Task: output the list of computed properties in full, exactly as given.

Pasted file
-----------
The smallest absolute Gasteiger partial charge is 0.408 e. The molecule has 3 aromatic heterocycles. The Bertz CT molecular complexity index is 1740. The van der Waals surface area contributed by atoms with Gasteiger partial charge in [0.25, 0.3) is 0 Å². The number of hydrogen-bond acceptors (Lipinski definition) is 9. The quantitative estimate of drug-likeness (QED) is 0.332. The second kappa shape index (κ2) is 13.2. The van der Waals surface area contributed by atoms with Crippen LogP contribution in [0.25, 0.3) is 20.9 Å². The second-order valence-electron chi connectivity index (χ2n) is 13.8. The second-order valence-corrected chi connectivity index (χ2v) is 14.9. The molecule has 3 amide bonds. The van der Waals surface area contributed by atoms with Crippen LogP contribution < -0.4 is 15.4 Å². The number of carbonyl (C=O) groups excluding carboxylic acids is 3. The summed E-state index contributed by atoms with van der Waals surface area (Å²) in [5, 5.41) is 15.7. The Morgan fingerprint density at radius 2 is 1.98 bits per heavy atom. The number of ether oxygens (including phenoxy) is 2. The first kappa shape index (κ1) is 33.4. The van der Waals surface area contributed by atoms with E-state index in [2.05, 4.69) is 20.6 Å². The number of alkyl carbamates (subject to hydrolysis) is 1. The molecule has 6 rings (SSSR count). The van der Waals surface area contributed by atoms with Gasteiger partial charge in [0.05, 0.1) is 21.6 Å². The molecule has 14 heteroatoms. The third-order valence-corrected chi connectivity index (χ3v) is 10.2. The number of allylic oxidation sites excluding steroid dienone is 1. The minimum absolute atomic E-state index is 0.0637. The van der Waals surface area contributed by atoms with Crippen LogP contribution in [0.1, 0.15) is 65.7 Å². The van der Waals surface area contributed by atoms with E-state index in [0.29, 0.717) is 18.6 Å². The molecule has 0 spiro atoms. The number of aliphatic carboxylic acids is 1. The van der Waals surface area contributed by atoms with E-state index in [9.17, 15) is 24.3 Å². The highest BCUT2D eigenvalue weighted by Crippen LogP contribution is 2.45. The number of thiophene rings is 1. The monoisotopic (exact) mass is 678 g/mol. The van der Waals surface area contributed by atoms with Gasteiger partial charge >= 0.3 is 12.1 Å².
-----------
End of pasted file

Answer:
The smallest absolute Gasteiger partial charge is 0.408 e. The molecule has 3 aromatic heterocycles. The Bertz CT molecular complexity index is 1740. The van der Waals surface area contributed by atoms with Gasteiger partial charge in [0.25, 0.3) is 0 Å². The number of hydrogen-bond acceptors (Lipinski definition) is 9. The quantitative estimate of drug-likeness (QED) is 0.332. The second kappa shape index (κ2) is 13.2. The van der Waals surface area contributed by atoms with Crippen LogP contribution in [0.25, 0.3) is 20.9 Å². The second-order valence-electron chi connectivity index (χ2n) is 13.8. The second-order valence-corrected chi connectivity index (χ2v) is 14.9. The molecule has 3 amide bonds. The van der Waals surface area contributed by atoms with Crippen LogP contribution < -0.4 is 15.4 Å². The number of carbonyl (C=O) groups excluding carboxylic acids is 3. The summed E-state index contributed by atoms with van der Waals surface area (Å²) in [5, 5.41) is 15.7. The Morgan fingerprint density at radius 2 is 1.98 bits per heavy atom. The number of ether oxygens (including phenoxy) is 2. The first kappa shape index (κ1) is 33.4. The van der Waals surface area contributed by atoms with E-state index in [2.05, 4.69) is 20.6 Å². The number of alkyl carbamates (subject to hydrolysis) is 1. The molecule has 6 rings (SSSR count). The van der Waals surface area contributed by atoms with Gasteiger partial charge in [0.05, 0.1) is 21.6 Å². The molecule has 14 heteroatoms. The third-order valence-corrected chi connectivity index (χ3v) is 10.2. The number of allylic oxidation sites excluding steroid dienone is 1. The minimum absolute atomic E-state index is 0.0637. The van der Waals surface area contributed by atoms with Crippen LogP contribution in [0.1, 0.15) is 65.7 Å². The van der Waals surface area contributed by atoms with E-state index in [0.29, 0.717) is 18.6 Å². The molecule has 0 spiro atoms. The number of aliphatic carboxylic acids is 1. The van der Waals surface area contributed by atoms with E-state index in [9.17, 15) is 24.3 Å². The highest BCUT2D eigenvalue weighted by Crippen LogP contribution is 2.45. The number of thiophene rings is 1. The monoisotopic (exact) mass is 678 g/mol. The van der Waals surface area contributed by atoms with Gasteiger partial charge >= 0.3 is 12.1 Å².